An important part of tackling climate change is understanding how carbon moves through different ecosystems. The burning of fossil fuels is often highlighted for its role in releasing carbon into the atmosphere, but features like landslides, glaciers and rivers all play a part too. A recent study examined how the carbon-rich waterways of the Tongass fit into the global carbon cycle.
When Dave D’Amore and his colleague Rick Edwards started working at the Pacific Northwest Forest Service Research Station in Juneau, the streams of the Tongass caught their attention.
“One of the things I noticed was the dark, tea-colored water coming out of the wetlands and so Rick just one day asked me, ‘Well, how much carbon do you think is in that?’” D’Amore said. “And I’m like ‘Well, I don’t know. It seems like we should probably figure that out.’”
What makes the water brown is something called organic dissolved carbon. It’s basically just tiny bits of organic matter.
“It’s literally hundreds or thousands of different things, different chemicals. There may be sugars, simple carbohydrates. There may be proteins. There may be complex and not very tasty organic acids,” Edwards said.
Those tiny particles were the focus of a recent study published in the Biogeosciences Journal of Geophysical research that Edwards and D’Amore headed up along with five other researchers. The goal was to figure out how much of that organic matter Southeast streams and rivers dump into the Gulf of Alaska each year.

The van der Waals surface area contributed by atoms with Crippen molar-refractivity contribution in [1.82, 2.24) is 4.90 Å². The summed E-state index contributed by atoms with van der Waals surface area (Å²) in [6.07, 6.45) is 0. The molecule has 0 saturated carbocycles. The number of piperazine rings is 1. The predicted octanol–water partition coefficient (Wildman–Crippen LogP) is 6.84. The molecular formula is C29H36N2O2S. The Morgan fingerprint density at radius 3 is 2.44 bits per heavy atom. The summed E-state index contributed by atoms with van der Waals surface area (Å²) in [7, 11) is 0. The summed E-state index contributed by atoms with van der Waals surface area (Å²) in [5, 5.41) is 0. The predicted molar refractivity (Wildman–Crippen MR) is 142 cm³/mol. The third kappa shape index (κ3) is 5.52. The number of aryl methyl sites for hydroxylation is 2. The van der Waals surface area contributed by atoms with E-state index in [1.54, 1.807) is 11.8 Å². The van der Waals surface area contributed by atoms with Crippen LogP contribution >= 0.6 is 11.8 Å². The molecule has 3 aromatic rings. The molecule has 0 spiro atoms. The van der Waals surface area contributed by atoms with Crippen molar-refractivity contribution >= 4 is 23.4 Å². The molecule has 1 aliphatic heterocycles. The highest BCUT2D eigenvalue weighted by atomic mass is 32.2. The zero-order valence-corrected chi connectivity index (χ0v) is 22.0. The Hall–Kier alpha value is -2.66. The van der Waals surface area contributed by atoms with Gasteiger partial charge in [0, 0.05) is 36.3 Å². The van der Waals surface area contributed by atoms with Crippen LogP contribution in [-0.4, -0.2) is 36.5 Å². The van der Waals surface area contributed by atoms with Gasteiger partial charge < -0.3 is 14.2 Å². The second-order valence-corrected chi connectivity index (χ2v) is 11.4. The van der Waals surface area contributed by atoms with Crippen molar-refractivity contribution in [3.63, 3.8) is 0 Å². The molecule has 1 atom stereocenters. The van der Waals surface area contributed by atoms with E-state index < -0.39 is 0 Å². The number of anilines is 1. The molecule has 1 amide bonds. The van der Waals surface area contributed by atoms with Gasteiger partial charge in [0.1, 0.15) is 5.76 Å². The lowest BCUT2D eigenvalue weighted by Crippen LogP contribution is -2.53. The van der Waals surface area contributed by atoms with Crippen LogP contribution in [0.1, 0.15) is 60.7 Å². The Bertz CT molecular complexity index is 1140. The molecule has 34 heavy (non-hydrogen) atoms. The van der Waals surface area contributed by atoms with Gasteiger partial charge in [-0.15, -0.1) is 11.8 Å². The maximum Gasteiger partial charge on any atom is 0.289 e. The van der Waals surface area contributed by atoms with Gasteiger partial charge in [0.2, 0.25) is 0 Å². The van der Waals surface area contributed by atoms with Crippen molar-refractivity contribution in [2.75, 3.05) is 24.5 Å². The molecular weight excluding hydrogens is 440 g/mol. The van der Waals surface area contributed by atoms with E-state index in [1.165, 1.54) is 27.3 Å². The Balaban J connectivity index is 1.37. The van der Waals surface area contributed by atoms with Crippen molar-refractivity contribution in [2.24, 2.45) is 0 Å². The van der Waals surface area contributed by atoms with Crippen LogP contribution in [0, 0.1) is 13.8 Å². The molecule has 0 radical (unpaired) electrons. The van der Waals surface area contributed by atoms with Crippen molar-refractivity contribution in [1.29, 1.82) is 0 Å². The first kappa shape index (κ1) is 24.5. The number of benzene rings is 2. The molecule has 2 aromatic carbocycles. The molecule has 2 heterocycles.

“It’s an accounting exercise, much in the same way that you would measure and monitor the flows of money through different sectors of the economy,” Edwards said.
The researchers traveled from northern British Columbia to the southwestern tip of the Yukon gathering water samples. Then, they paired the field data with map data and statistics. What they found wasn’t insignificant. The amount of organic dissolved carbon being moved by the Southeast Alaska drainage basin is equivalent to 10.7 million barrels of oil.
This accounting is important for setting carbon budgets and regulating greenhouse gas emissions, D’Amore said.
“Most government agencies and nations are now trying to quantify the total amount of carbon that is either taken into the terrestrial system or released,” he said.
According to the EPA, the amount of carbon dioxide in the atmosphere has increased by more than 40 percent since the start of the industrial revolution. Because forests like the Tongass hold onto carbon, they can serve as a buffer for increasing greenhouse gas emissions. But to know how much of a buffer they actually provide, policy makers need to account for how carbon moves through the forest ecosystem.
“If you didn’t include this dissolved carbon in the total flux from that pool, you would overestimate the storage in the terrestrial system,” D’Amore said.
The paper also looked at an understudied region and provided an opportunity to collaborate across national boundaries. Two of the study’s authors were Canadian. Cross-boundary research has increased over the last decade, said geographer and another study coauthor Frances Biles.
“Before about 2010, most of our studies pretty much ended at the Canadian border just as if the watersheds just suddenly ended there and had no influence on what was happening in southeast coastal waters,” Biles said.
She credited efforts from Alaska Coastal Rainforest Center in Juneau and the Southeast Alaska GIS Library with helping foster those relationships and opening up the doors to research across the ecosystem.
Erin McKinstry is a Report for America corps member.
Editor’s note: The story has been updated to specify the type of dissolved carbon being studied. Streams also carry inorganic carbon, but the study focused on organic dissolved carbon only.